This is one of those concepts that I thought I had a handle on until I dug a bit deeper.
I was taught to set the compound (or top slide for those of you across the pond) to 29.5° when cutting a 60° thread. My understanding was that this would allow for you to advance the threading tool at a 29.5° angle into the workpiece so that only the leftmost side of the threading tool would remove chips.
Image from WoodworkForums.com
Recently I learned (like so many other machining operations) that the method I was taught wasn’t the only method out there. It turns out that there are people out there that not only don’t use this method, they’ve never even heard of it! That lead to a forum post that I encouraged Jerry to write about the topic. The purpose was to discuss the method in greater detail and gain some clarity along the way.
Then a forum member mentioned that if the intent was to give relief to the back side of the threading tool, the angle needed to be 30.5° and not 29.5°. This made me curious and I proceeded to draw the concept up in Sketchup to either confirm or deny that 29.5° was the proper angle.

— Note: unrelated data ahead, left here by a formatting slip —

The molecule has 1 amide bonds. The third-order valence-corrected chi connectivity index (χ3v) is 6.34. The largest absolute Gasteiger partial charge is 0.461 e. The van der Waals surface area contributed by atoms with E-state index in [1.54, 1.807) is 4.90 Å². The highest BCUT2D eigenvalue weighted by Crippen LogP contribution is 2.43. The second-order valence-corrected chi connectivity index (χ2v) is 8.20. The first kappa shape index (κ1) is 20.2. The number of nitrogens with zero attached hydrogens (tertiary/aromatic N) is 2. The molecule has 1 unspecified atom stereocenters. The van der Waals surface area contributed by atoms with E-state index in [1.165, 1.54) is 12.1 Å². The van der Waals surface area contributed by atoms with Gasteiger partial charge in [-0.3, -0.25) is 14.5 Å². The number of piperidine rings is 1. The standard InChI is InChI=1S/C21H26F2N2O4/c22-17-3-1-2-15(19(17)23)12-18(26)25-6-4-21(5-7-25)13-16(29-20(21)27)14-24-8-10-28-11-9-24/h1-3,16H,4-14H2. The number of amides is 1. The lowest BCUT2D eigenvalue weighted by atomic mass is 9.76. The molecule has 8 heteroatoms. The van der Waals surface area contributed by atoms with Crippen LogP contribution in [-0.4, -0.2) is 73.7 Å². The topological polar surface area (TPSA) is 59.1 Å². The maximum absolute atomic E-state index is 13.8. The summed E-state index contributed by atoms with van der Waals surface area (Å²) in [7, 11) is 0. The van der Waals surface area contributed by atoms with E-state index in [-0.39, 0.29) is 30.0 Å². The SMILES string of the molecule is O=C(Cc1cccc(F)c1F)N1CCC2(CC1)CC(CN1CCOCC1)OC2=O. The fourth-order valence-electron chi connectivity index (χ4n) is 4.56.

It turns out that it does seem that 30.5° might make more sense (if you’re truly trying to prevent the back side of the threading tool from cutting). Setting the tool at 29.5° actually causes the right side of the tool to remove material (albiet a lot less material than the left). While setting the tool to 30.5° looks as though it would result in the desired relief on the right hand side of the tool.
The image below shows (exaggerated in red) the amount of material that would be removed if you were to set the compound to 29.5° degrees (but it’s actually set to 25° to exaggerate the concept for clarity).
While this image shows how the right hand side of the tool would have clearance if you set the compound to 30.5° (again, exaggerated for clarity by setting the angle to 35°).
So what do you think? How were you taught?
I put together a YouTube video that illustrates the concept and shows what I discovered when I drew things up in Sketchup. If you’re already familiar with the concept, skip ahead to 4:20 in the video, which is where I start talking about my Sketchup findings.
If you have experience with this method and can explain why my Sketchup results were counter intuitive, please feel free to leave a comment and enlighten me (and everyone else) via the forum topic connected to this post.[ad]